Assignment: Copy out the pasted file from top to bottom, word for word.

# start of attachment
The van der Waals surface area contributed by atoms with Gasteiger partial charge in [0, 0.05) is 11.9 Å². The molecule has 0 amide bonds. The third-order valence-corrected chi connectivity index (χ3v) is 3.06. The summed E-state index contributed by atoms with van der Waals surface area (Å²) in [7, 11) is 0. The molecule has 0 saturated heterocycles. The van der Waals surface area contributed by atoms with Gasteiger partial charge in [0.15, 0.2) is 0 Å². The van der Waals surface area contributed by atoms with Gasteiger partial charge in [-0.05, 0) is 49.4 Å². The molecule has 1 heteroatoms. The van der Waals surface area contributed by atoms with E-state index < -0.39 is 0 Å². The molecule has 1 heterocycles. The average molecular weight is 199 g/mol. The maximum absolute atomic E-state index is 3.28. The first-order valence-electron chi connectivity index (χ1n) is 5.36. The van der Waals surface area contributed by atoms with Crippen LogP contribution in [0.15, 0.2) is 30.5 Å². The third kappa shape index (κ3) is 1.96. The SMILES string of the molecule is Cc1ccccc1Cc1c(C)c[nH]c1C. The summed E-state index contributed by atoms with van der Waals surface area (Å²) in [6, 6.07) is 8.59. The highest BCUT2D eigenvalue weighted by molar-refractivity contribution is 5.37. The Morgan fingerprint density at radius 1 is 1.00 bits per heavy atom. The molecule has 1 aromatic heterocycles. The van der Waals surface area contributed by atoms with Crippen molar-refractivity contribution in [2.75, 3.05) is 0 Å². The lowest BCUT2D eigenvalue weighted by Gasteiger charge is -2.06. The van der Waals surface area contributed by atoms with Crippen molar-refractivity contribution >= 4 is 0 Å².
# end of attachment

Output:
The van der Waals surface area contributed by atoms with Gasteiger partial charge in [0, 0.05) is 11.9 Å². The molecule has 0 amide bonds. The third-order valence-corrected chi connectivity index (χ3v) is 3.06. The summed E-state index contributed by atoms with van der Waals surface area (Å²) in [7, 11) is 0. The molecule has 0 saturated heterocycles. The van der Waals surface area contributed by atoms with Gasteiger partial charge in [0.15, 0.2) is 0 Å². The van der Waals surface area contributed by atoms with Gasteiger partial charge in [-0.05, 0) is 49.4 Å². The molecule has 1 heteroatoms. The van der Waals surface area contributed by atoms with E-state index < -0.39 is 0 Å². The molecule has 1 heterocycles. The average molecular weight is 199 g/mol. The maximum absolute atomic E-state index is 3.28. The first-order valence-electron chi connectivity index (χ1n) is 5.36. The van der Waals surface area contributed by atoms with Crippen LogP contribution in [0.15, 0.2) is 30.5 Å². The third kappa shape index (κ3) is 1.96. The SMILES string of the molecule is Cc1ccccc1Cc1c(C)c[nH]c1C. The summed E-state index contributed by atoms with van der Waals surface area (Å²) in [6, 6.07) is 8.59. The highest BCUT2D eigenvalue weighted by molar-refractivity contribution is 5.37. The Morgan fingerprint density at radius 1 is 1.00 bits per heavy atom. The molecule has 1 aromatic heterocycles. The van der Waals surface area contributed by atoms with Crippen molar-refractivity contribution in [2.75, 3.05) is 0 Å². The lowest BCUT2D eigenvalue weighted by Gasteiger charge is -2.06. The van der Waals surface area contributed by atoms with Crippen molar-refractivity contribution >= 4 is 0 Å².